Skip to main content
You are the owner of this article.
You have permission to edit this article.
Edit
UPDATE: Jason Miyares declares victory over incumbent Herring in attorney general’s race
0 Comments

UPDATE: Jason Miyares declares victory over incumbent Herring in attorney general’s race

  • 0

Wednesday morning update:

Jason Miyares, a Republican state delegate whose campaign for attorney general attacked incumbent Mark Herring as being weak on criminals, appeared headed for victory over the Democrat on Tuesday to return the office to GOP control and deny Herring a third term in the job, according to unofficial results with 99% precincts reporting Wednesday morning.

Jason Miyares issued a statement saying he was humbled and honored to be elected and thanking Herring for his service.

“I’d like to thank you, Virginia, for giving me the opportunity to make history,” Miyares said in the statement. “On day one, we’ll work toward a safe and secure Virginia and ending the criminal first, victim last mindset. Virginia has spoken - we want safe streets, we want our police to be well trained and supported in the community - and we want the rule of law respected. I intend on delivering on my campaign promises.”

Previous story:

Jason Miyares, a Republican state delegate whose campaign for attorney general attacked incumbent Mark Herring as being weak on criminals, appeared headed for victory over the Democrat on Tuesday to return the office to GOP control and deny Herring a third term in the job, according to unofficial results.

Miyares would be the state’s first Republican attorney general since Ken Cuccinelli, who was attorney general from 2010 to 2014. He would also be the first Latino to hold statewide office in Virginia.

In his campaign, Miyares touted his personal story as the son of a Cuban immigrant and slammed Herring as someone who put criminals ahead of victims. He tried to tie Herring to a scandal involving the Virginia Parole Board and said Herring was part of a “far left, liberal monopoly” of control in Richmond.

Miyares has said one area of focus for him as attorney general would be to investigate how the Virginia Parole Board violated laws and policies in the process it used to release certain people from prison in 2020.

He also slammed the board for its decisions to release people; Virginia has abolished parole, but people convicted prior to 1995 are eligible.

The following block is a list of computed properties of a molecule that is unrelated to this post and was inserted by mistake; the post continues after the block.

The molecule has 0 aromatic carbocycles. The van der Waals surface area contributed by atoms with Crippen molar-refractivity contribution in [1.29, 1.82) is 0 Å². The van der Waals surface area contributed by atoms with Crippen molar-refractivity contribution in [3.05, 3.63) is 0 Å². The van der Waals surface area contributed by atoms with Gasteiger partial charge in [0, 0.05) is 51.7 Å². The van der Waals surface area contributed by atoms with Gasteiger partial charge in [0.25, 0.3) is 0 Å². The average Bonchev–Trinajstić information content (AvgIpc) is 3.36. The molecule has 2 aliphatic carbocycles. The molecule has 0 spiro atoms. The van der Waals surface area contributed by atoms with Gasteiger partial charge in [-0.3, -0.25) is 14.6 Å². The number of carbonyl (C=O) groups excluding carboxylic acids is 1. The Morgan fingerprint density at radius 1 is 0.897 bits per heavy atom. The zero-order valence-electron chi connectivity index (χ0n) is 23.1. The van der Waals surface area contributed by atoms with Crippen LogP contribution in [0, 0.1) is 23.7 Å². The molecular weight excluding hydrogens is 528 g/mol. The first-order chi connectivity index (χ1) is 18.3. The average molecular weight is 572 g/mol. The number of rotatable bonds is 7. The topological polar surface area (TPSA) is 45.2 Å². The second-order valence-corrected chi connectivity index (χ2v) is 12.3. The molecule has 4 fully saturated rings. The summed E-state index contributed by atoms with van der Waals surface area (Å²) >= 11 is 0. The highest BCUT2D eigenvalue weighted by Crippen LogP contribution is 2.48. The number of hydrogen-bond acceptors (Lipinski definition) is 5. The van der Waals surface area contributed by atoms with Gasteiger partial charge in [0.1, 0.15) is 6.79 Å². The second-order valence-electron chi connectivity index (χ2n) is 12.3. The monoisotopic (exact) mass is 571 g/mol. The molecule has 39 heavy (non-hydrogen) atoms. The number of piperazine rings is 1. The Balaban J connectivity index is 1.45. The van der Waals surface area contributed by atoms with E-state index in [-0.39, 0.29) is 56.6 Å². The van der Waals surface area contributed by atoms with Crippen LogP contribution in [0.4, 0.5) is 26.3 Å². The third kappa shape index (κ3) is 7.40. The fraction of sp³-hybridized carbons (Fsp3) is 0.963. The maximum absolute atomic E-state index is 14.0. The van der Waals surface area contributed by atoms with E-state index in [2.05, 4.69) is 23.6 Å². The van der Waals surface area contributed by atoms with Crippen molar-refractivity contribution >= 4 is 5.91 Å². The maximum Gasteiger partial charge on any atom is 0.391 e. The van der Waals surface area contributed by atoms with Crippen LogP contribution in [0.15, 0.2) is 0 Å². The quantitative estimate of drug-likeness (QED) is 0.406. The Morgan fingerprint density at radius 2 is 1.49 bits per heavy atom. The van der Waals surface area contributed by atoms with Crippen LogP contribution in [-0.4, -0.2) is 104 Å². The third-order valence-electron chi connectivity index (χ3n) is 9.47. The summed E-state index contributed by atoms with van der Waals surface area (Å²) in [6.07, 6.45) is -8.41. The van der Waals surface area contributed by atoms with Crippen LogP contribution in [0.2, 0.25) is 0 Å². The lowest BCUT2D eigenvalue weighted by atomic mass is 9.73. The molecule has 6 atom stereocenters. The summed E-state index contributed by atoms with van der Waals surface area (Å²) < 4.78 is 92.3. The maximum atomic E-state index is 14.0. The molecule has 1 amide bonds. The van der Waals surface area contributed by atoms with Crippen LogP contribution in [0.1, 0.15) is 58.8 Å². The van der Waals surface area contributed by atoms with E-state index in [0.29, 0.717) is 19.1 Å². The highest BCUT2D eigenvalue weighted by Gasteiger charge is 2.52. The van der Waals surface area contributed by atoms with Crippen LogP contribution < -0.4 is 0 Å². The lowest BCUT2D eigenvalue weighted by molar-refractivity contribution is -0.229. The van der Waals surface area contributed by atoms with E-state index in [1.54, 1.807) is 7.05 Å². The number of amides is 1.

“The victims of violent crime are too often ignored or forgotten in Richmond,” Miyares’ website says. “An out-of-control parole board has let ... felons, rapists, murderers, cop killers and child abusers out of prison and back in our neighborhoods and communities.”

Miyares said he was a strong proponent of budget increases to law enforcement; he touted endorsements from more than 75 sheriffs and prosecutors.

Miyares, a political consultant and former assistant commonwealth’s attorney in Virginia Beach, was first elected to his House seat in District 82 in 2015.

Herring touted his left-of-center record in his run, and he attacked Miyares as a sympathizer to people who sought to overturn the results of the 2020 presidential election. Miyares accepted money from the Republican Attorney General’s Association; a nonprofit arm of that association encouraged people to attend the rally at the Capitol on Jan. 6 that sought to overturn the legitimate presidential election result and eventually turned into a deadly riot.

Herring also attacked Miyares’ opposition to abortion rights and gay rights.

Herring was first elected in 2013 in a close election over GOP Sen. Mark Obenshain, R-Rockingham. He was reelected in 2017 against GOP challenger John Adams, a lawyer with the firm McGuireWoods. Herring announced in December 2018 that he was running for governor but later opted to seek reelection as attorney general.

0 Comments

Related to this story

Most Popular

Get up-to-the-minute news sent straight to your device.

Topics

Breaking News